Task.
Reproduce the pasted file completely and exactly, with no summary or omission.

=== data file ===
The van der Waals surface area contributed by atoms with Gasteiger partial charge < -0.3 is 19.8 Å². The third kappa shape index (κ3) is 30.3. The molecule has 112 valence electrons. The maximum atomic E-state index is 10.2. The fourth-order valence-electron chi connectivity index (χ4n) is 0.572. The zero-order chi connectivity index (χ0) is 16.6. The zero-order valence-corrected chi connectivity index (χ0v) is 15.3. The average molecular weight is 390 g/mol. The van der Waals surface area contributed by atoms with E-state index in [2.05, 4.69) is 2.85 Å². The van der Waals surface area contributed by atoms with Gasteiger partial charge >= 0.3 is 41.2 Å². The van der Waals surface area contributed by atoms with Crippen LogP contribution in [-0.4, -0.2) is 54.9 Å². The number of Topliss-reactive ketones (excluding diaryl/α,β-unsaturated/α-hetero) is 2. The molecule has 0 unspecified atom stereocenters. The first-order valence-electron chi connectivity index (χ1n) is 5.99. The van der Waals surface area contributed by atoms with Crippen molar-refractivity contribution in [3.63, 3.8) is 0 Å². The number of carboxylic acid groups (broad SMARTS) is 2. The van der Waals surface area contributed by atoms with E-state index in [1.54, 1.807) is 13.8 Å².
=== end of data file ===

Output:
The van der Waals surface area contributed by atoms with Gasteiger partial charge < -0.3 is 19.8 Å². The third kappa shape index (κ3) is 30.3. The molecule has 112 valence electrons. The maximum atomic E-state index is 10.2. The fourth-order valence-electron chi connectivity index (χ4n) is 0.572. The zero-order chi connectivity index (χ0) is 16.6. The zero-order valence-corrected chi connectivity index (χ0v) is 15.3. The average molecular weight is 390 g/mol. The van der Waals surface area contributed by atoms with E-state index in [2.05, 4.69) is 2.85 Å². The van der Waals surface area contributed by atoms with Gasteiger partial charge >= 0.3 is 41.2 Å². The van der Waals surface area contributed by atoms with Crippen LogP contribution in [-0.4, -0.2) is 54.9 Å². The number of Topliss-reactive ketones (excluding diaryl/α,β-unsaturated/α-hetero) is 2. The molecule has 0 unspecified atom stereocenters. The first-order valence-electron chi connectivity index (χ1n) is 5.99. The van der Waals surface area contributed by atoms with Crippen molar-refractivity contribution in [3.63, 3.8) is 0 Å². The number of carboxylic acid groups (broad SMARTS) is 2. The van der Waals surface area contributed by atoms with E-state index in [1.54, 1.807) is 13.8 Å².